On Saturday, 8 March 2003 about 200 members of two paramilitary gangs demonstrated outside Tempo weekly magazine's office in Pegangsaan, Jakarta. A number of them, escorted by police, entered the building and met with some of the editors. Later, they went to the local police station and continued the meeting. Both in the Tempo office and the police station the leaders of these gangs harassed and physically attacked a number of the Tempo editorial staff. This took place in front of the police but the police did not intervene (Jakarta Post, 2003a,b; Tempo Interaktif, 2003a).
One gang belonged to the Artha Graha Group (a business company owned by Chinese konglomerat Tomy Winata) and the other was the Banteng Muda Indonesia (Young Wild Bulls of Indonesia), a paramilitary organization associated with PDI-P (Partai Demokrasi Indonesia — Perjuangan or the Indonesian Democratic Party — Struggle). A few days before the attack, Tempo had written a story in its 3 March edition, indicating that Artha Graha Group might be implicated in a fire which had broken out the previous month at the huge textile market in Tanah Abang, Jakarta. Prior to the fire, Artha Graha, according to Tempo, had signed a contract to renovate this market. In its article, Tempo reported rumours about the possible involvement of the Artha Graha Group in the fire, together with Tomy' rebuttal (Jakarta Post, 2003b). Tomy has since successfully sued Tempo, claiming damages for calling him a “big scavenger” (Jakarta Post, 2003a,d).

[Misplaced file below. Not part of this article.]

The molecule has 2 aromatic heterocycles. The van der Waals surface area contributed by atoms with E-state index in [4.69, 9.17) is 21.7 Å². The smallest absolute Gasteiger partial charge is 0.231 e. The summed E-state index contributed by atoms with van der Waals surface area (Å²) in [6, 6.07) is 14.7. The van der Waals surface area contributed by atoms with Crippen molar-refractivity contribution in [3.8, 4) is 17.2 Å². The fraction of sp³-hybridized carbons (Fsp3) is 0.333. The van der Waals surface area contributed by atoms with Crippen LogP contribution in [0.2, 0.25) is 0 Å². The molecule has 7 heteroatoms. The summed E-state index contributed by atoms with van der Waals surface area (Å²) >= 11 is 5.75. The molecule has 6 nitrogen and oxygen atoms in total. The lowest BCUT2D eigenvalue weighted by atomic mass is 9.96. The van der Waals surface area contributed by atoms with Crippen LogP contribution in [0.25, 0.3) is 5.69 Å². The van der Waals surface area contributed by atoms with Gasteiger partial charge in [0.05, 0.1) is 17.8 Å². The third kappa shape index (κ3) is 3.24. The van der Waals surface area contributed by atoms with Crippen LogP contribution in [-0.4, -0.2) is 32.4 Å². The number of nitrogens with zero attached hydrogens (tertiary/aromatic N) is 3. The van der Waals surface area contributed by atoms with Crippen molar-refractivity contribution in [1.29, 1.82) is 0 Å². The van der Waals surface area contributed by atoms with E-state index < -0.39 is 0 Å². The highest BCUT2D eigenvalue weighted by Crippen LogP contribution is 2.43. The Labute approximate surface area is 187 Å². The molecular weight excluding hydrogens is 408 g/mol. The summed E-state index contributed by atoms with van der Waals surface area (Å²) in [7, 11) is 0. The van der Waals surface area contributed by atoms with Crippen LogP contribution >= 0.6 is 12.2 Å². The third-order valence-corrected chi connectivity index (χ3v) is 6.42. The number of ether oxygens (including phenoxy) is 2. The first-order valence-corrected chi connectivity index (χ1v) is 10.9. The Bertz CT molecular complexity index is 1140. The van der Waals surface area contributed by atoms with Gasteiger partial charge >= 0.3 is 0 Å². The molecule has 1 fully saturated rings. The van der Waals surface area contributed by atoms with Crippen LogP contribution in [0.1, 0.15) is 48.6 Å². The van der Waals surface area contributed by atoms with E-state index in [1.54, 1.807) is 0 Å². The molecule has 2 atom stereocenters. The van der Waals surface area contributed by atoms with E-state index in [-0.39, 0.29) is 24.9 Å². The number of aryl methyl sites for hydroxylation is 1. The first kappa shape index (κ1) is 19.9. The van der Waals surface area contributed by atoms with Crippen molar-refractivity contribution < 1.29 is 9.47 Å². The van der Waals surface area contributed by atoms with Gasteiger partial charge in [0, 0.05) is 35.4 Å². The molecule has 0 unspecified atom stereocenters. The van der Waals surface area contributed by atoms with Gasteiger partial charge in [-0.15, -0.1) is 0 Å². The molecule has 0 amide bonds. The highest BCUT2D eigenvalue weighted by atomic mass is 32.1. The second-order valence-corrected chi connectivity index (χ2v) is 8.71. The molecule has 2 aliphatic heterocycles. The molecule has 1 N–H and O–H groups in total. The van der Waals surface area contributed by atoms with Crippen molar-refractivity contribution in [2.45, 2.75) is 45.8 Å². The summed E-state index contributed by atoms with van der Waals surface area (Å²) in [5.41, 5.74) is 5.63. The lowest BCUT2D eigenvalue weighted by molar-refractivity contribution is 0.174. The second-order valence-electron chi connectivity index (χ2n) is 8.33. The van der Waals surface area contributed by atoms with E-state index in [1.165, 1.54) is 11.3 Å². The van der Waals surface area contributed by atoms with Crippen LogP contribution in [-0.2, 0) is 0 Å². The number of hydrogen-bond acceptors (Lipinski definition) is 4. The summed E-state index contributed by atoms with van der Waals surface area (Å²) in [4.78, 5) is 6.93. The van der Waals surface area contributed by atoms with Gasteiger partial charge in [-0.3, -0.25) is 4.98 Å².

The brutal attack resulted in popular anger directed at Tomy Winata. However, fuelled by a latent anti-Chinese sentiment, this soon transformed into anger at all ethnic Chinese. People felt that Winata's actions were “typical Chinese” behaviour, especially for Chinese businessmen.